Pennsylvania taxpayers were billed almost $3,000 for a state Senate hearing at a Gettysburg hotel where lawyers for President Donald Trump aired unfounded allegations of widespread fraud in the Nov. 3 election, records show.

The Nov. 25 hearing of the Senate Policy Committee -- requested by Sen. Doug Mastriano, R-Adams County, one of Trump’s most loyal followers in the Pennsylvania General Assembly – provided a platform for attorneys Rudy Giuliani and Jenna Ellis to present witnesses who alleged election irregularities they asserted stole Pennsylvania’s 20 electoral votes from the president.

The event cost $2,568 for a room rental and related charges at the Wyndham, that included a $1,188 buffet of buffalo chicken, quiche made with goat cheese and red pepper, vegetable crudité and domestic and imported cheeses, according to receipts provided by the Senate in response to a Right to Know Law request by citizen activist Eric Epstein. The cost included $370 for senators’ and staff mileage.

“The problem is this was a political circus paid for with taxpayers’ dollars during a pandemic,” said Epstein, co-founder of Rock the Capital, a government reform group that provided the Senate’s response to The Caucus. He called it “an obscene waste of taxpayers’ dollars.”

The Caucus has also requested from the Senate records documenting per diem payments and other expenses related to the hearing for which senators might have sought reimbursement.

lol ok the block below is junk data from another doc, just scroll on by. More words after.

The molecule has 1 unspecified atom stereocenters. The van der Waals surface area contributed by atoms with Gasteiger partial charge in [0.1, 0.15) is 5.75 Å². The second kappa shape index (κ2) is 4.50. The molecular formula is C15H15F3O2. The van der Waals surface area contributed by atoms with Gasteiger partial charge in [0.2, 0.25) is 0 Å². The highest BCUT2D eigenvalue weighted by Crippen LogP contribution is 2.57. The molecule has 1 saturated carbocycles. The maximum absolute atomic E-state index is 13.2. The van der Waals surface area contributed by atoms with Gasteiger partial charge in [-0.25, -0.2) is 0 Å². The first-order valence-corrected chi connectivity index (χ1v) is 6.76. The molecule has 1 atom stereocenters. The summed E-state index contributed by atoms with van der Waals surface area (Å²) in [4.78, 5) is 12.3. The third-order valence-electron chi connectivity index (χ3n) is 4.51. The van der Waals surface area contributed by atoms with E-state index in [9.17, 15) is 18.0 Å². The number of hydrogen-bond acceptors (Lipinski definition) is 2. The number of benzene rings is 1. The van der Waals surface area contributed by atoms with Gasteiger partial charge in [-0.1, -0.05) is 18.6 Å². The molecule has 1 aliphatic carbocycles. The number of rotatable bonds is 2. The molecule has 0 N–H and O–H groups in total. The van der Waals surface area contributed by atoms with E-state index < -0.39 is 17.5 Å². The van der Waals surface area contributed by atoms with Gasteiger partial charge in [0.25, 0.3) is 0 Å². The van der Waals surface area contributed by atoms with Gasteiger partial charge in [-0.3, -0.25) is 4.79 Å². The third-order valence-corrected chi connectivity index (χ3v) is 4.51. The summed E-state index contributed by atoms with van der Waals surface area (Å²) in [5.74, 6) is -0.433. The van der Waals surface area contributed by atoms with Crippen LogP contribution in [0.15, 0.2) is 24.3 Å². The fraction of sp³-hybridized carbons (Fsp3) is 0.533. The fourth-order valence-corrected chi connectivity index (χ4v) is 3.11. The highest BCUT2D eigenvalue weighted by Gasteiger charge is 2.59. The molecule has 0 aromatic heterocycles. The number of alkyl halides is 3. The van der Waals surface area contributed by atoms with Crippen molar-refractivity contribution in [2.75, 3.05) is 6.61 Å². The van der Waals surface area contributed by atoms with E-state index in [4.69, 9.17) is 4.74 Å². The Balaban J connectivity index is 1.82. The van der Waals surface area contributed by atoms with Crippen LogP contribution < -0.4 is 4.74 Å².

Sens. Dave Argall, R-Berks/Schulkill, the committee's chairman; Mastriano; and Judy Ward, R-Blair did not respond to calls and emails from The Caucus.

At the outset of the hearing, Argall stated the purpose: “We are agents of public opinion elected by the people for a fixed term as lawmakers, to provide oversight on behalf of the public, over our government agencies…We’re here today because we have all been receiving massive numbers of phone calls and emails and personal comments when we’re out walking our dogs in our neighborhoods, about the conduct of this election. My office has received a record number of contacts, over 25,000 phone calls and emails as of yesterday (Nov. 24, 2020.)

“I think today we’re going to see a turning of the tide,” Mastriano said at the hearing, “because we have not really heard the truth of the arguments made on the other side and what happened and what we’re dealing with, a government and leadership in Harrisburg that wants to close their ears to what’s happened during this election, and sadly, many in the media that are complicit and want to write off what happened.”

Trump himself spoke during the hearing, speaking via Ellis’ mobile phone, which she held up to her microphone. He told the attendees that the “election was rigged, and we can’t let that happen.

“This election has to be turned around, because we won Pennsylvania by a lot, and we won all of these swing states by a lot. Anybody watching television the night of the election was saying, ‘Wow.’ I was called by the biggest political people, ‘Congratulations, Sir, on a big win.’ All of a sudden, ballots were dumped all over the place, and a lot of horrible things happened.”

The sweeping conspiracy theories presented by Trump’s lawyers in Gettysburg differed from their message days earlier in court -- where giving false statements could land them in legal trouble. A week earlier, for instance, Giuliani was pressed by U.S. District Judge Matthew Brann on whether he was claiming election fraud had taken place. "This is not a fraud case," Giuliani told the judge. Trump's legal team has lost 62 election-related lawsuits, according to a running tally by Democratic election lawyer Marc Elias.

The Nov. 25 Senate hearing was attended by members of the public as well as a group of GOP state representatives, who sat alongside their Senate counterparts.

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